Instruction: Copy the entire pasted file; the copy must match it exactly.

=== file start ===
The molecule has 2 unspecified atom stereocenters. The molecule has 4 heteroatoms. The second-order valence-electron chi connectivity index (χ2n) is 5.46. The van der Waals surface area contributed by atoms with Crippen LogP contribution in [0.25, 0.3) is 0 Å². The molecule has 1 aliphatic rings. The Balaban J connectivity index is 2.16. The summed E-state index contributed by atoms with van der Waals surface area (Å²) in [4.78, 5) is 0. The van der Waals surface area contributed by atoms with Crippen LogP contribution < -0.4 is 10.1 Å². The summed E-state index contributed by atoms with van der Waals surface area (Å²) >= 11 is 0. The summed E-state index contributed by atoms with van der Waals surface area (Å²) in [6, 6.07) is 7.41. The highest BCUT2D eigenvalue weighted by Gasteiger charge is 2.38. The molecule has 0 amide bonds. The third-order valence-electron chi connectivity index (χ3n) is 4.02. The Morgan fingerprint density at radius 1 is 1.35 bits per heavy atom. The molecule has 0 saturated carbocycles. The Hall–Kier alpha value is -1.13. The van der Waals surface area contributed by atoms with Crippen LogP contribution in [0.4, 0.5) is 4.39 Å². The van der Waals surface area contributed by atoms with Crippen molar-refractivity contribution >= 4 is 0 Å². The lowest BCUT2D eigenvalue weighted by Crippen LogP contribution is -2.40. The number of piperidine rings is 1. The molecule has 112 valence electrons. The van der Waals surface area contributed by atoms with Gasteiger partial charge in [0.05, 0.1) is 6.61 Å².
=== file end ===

The molecule has 2 unspecified atom stereocenters. The molecule has 4 heteroatoms. The second-order valence-electron chi connectivity index (χ2n) is 5.46. The van der Waals surface area contributed by atoms with Crippen LogP contribution in [0.25, 0.3) is 0 Å². The molecule has 1 aliphatic rings. The Balaban J connectivity index is 2.16. The summed E-state index contributed by atoms with van der Waals surface area (Å²) in [4.78, 5) is 0. The van der Waals surface area contributed by atoms with Crippen LogP contribution < -0.4 is 10.1 Å². The summed E-state index contributed by atoms with van der Waals surface area (Å²) >= 11 is 0. The summed E-state index contributed by atoms with van der Waals surface area (Å²) in [6, 6.07) is 7.41. The highest BCUT2D eigenvalue weighted by Gasteiger charge is 2.38. The molecule has 0 amide bonds. The third-order valence-electron chi connectivity index (χ3n) is 4.02. The Morgan fingerprint density at radius 1 is 1.35 bits per heavy atom. The molecule has 0 saturated carbocycles. The Hall–Kier alpha value is -1.13. The van der Waals surface area contributed by atoms with Crippen LogP contribution in [0.4, 0.5) is 4.39 Å². The van der Waals surface area contributed by atoms with Crippen molar-refractivity contribution >= 4 is 0 Å². The lowest BCUT2D eigenvalue weighted by Crippen LogP contribution is -2.40. The number of piperidine rings is 1. The molecule has 112 valence electrons. The van der Waals surface area contributed by atoms with Gasteiger partial charge in [0.05, 0.1) is 6.61 Å².